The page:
Law School Discussion

Student Sues for More Time in LSAT: Is this fair?

Re: Student Sues for More Time in LSAT: Is this fair?
« Reply #10 on: September 27, 2007, 10:55:21 AM »
So how does is serve the interests of providing for a diversity in law if we require all law applicants, indeterminate of their disabilities on non-critical issues such as timing, to use the same scale? 

Uh, it doesn't?  Since when did diversity in law become the aim of law schools admissions?

Uh, see Grutter v. Bollinger.

Lol, diversity can be one of the concerns, not the primary concern.  I would think the primary concern, both for law schools and for society, is producing capable attorneys. 

Exactly.  Diversity is an allowable aim, not a necessary condition.  (I absolutely support diversity in the classroom, by the way, but as long as we are playing games with flaw questions we could include one about how having someone with ADD in class equates with having a minority in class.)

Re: Student Sues for More Time in LSAT: Is this fair?
« Reply #11 on: September 27, 2007, 11:14:01 AM »
So how does is serve the interests of providing for a diversity in law if we require all law applicants, indeterminate of their disabilities on non-critical issues such as timing, to use the same scale? 

Uh, it doesn't?  Since when did diversity in law become the aim of law schools admissions?

Uh, see Grutter v. Bollinger.

Lol, diversity can be one of the concerns, not the primary concern.  I would think the primary concern, both for law schools and for society, is producing capable attorneys. 

Exactly.  Diversity is an allowable aim, not a necessary condition.  (I absolutely support diversity in the classroom, by the way, but as long as we are playing games with flaw questions we could include one about how having someone with ADD in class equates with having a minority in class.)

As far as diversity goes, how doesn't it?

You really think that's the kind of diversity they are aiming for?  My stock just went up at Yale, then, because I'm sure they will want to include a stupid person like me to balance out all the smart people there.  I mean, all kinds of diversity matter, right?  Maybe I should include something in my application about liking a slice on onion on my grilled cheese sandwiches.  Not many people do that, right?  That's pretty diverse, if you ask me.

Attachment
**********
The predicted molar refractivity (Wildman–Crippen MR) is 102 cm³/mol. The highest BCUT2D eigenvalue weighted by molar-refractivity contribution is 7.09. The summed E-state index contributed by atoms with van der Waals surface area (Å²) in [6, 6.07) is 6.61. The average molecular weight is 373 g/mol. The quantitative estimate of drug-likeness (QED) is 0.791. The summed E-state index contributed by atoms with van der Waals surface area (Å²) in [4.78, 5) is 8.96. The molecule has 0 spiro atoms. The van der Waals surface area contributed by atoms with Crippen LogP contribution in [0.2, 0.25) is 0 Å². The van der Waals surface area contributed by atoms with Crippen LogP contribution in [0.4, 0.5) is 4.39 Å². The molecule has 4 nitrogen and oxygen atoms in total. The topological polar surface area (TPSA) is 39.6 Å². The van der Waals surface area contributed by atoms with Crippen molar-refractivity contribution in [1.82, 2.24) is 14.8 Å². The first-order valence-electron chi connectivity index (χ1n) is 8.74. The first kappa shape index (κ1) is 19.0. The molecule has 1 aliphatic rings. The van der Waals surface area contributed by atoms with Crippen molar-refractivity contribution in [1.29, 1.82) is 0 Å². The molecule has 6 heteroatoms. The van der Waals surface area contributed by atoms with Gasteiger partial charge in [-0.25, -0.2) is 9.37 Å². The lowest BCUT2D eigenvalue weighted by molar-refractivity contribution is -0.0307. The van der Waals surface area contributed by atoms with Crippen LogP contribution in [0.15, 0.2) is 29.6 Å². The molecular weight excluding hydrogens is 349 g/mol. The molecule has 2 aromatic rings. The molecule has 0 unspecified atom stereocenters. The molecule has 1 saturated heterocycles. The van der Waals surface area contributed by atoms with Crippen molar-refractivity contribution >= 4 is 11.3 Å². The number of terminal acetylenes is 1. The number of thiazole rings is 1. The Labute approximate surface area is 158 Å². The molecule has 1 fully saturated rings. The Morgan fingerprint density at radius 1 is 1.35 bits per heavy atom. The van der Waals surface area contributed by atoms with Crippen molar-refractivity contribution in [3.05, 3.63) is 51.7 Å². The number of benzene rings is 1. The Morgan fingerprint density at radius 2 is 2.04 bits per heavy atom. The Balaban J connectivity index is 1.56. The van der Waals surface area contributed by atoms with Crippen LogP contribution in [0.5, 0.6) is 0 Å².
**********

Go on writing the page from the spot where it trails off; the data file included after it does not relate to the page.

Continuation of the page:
cui bono?

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Re: Student Sues for More Time in LSAT: Is this fair?
« Reply #12 on: September 27, 2007, 11:21:44 AM »
onion =/= disability

onion =/= diversity

but maybe u should write about it, I'm sure that would impress adcoms  ::) :D


paratactical

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Re: Student Sues for More Time in LSAT: Is this fair?
« Reply #13 on: September 27, 2007, 11:24:47 AM »
onion =/= disability

onion =/= diversity

but does disability = diversity? I'm divided on the issue, but it seems like that's the core of the question: do we give allowances to those with disabilities because they are disabled or because we want them as an element of a diverse law school class? Or is the disability something we should try, as a civilised society to make accommodations for but not ones as large as not marking the time adjusted scores?

Hannibal

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Re: Student Sues for More Time in LSAT: Is this fair?
« Reply #14 on: September 27, 2007, 11:25:01 AM »
I also have a physical disability.  I am too slow.  No matter how hard I tried, no matter how much I practiced, I could not run the 40 in under 5.5 seconds.  As a receiver in football, the 40 was like the entrance exam that I just couldn't pass.

You have no idea what it is like to lift weights, to take supplements, to train daily to increase my speed only to be absolutely unable to develop the fast twitch muscle fibers that most other receivers were born with.  I can't help my situation, and even worse, my disability has completely excluded me from a job that I had always dreamed of: playing in the NFL.  The most popular sport in the country is woefully underreprentative of the general population.  Allowing people that may not run a 4.3 40 into the league would level the playing field and make the NFL more diverse.

I'm also dyslexic because often when I type "it is" I end up with "t*ts."

Re: Student Sues for More Time in LSAT: Is this fair?
« Reply #15 on: September 27, 2007, 11:32:17 AM »
onion =/= disability

onion =/= diversity

but maybe u should write about it, I'm sure that would impress adcoms  ::) :D